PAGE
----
CB3 Receptor: The New Receptor on The Block
When the endocannabinoid system was discovered, it turned over a whole new page for scientists. The human anatomy could be studied as never before. Since the first cannabinoid was isolated and the CB1 and CB2 receptors were introduced, interest in bringing the benefits of the cannabis plant to the human body, never stopped. We know now that every living mammal has an endocannabinoid system, and that CB1 and CB2 receptors are found all over the body. We also know that these receptors are biochemical receptors that receive chemical receptors that receive chemical signals from a source external to their molecule. Many of these signals remain dormant until cannabinoids from the cannabis plant interact with the receptors.
Because of this phenomenal discovery, science and researchers have deepened their understanding of how the body manages and regulates itself. Understanding the endocannabinoid system, opened promising treatment for all sorts of conditions from cancer to auto-immune disorders. Mental issues like depression also can be looked at in a whole new manner.
CB1 and CB2 Receptors are the Big Players in the Game
There are two receptors in the endocannabinoid receptor that do not need a lot of introduction. The CB1 and CB2 receptors are the molecules where real change happens. They are biochemical receptors, protein molecules that receive chemical signals from outside the cell. If you would simplify it, it could be explained as the little dot on your TV where you point your remote control at to switch it on or off. The receptors won´t work until it receives external signals. The moment the signal is received, it plummets into action.
For quite a while these two receptors were acknowledged as the only receptors available. But it seems there is a new player out there. The scientists are waiting in aspiration to discover more because a third cannabinoid receptor could open an entirely new world of healing possibilities. A new molecule is identified with the name of GPR55. This molecule was already discovered in 1999 in various parts of the brain. It is found in the hippocampus, thalamus, cerebellum, and more. Recently, researchers found that the molecule GPR55 is also present in other parts of the body. They also saw it in the spleen, gastrointestinal tract, and the adrenal glands. It is possible that GPR55 soon could be named the CB3 receptor.
Could GPR55 be CB3 Receptor?
Why is it important to identify a new CB receptor? Does it not mean that discovering a new cannabinoid receptor not tell us that we still do not know much about the endocannabinoid system? The CB1 and CB2 receptors show many similar characteristics, but GPR55 has very little in common with the other two receptors. The GPR55 molecule shares less than 15 % of its amino acid identity with either one of them.
This is an amazing discovery as this would mean that this molecule found in the brain and other parts of the body operates in a new and different way thought possible. It could mean that some functions of some parts of our bodies could respond differently to certain signals in ways we never understood before.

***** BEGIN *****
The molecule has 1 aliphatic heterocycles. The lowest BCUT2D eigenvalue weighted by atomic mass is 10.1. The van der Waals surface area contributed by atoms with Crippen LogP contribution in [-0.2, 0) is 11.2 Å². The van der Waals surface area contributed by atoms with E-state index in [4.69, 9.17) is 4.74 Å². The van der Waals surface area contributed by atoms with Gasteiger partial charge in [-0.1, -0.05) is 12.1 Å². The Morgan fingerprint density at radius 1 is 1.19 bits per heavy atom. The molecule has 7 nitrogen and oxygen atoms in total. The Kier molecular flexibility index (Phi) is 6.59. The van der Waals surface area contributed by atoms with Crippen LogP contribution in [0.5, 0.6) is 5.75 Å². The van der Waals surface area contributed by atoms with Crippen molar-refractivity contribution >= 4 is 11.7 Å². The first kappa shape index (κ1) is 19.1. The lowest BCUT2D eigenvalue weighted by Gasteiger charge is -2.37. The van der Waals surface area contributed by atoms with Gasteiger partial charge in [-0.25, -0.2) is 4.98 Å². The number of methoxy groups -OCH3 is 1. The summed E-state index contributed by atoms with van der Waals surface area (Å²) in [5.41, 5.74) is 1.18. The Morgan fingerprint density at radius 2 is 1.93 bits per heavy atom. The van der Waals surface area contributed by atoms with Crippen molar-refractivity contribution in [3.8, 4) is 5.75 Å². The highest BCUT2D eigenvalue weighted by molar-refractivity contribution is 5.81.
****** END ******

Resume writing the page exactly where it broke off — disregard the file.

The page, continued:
There is a great opportunity here to understand the diverse behavior of CBD oil with regards to the health benefits it renders. Often a health benefit is recognized, but there was difficulty in explaining exactly how it happened. Maybe by understanding that there is a CB3 receptor at play, it could unlock mechanisms in how medical marijuana works. This could help scientists develop more effective ways to treat diseases of all kinds. But apart from that, it could also teach us more about how our bodies work and how to fight off disease.
How Would the Three Receptors Function Together?
Cannabis has anti-inflammatory properties that dilate blood vessels. It replaces vascular inflammatory agents that can treat migraines and neurological diseases and the like. As it is, it is difficult to understand how the endocannabinoid system interacts with all the different aliments introduced to it. In certain cases, various phytocannabinoids are needed to open different dilative, but also constrictive locks within the ECS. Specific locks open opposing keys. The CB1 receptor works separately but also in contrast to the lesser-known CB3 receptor. Both functions within the central nervous system. The CB2 receptors interact with the GPR55 molecule in the periphery like two gears.
There are layers of counterintuitive properties within the effects of cannabis and the endocannabinoid system. All across the body, there are many crossroads and many transmitters. The job of the receptors is to regulate the traffic. Sometimes traffic has to be sped up, and this is where the GPR55 molecule comes in.
CBD, CB2 Receptor and a sensory relationship with GPR55 Molecule
When GPR55 acts as an antagonist, CBD can counter THC inflammation safely. This blocks the side effects of THC. CBD inhibits transmitters that send signals through nerves via GPR55 antagonism that promotes many therapeutic responses. This effect is also an almost identical reflection of CB1 receptor antagonists. The complexity of all this makes it just more urgent to understand and identify the role of the GPR55 molecule or CB3 receptor.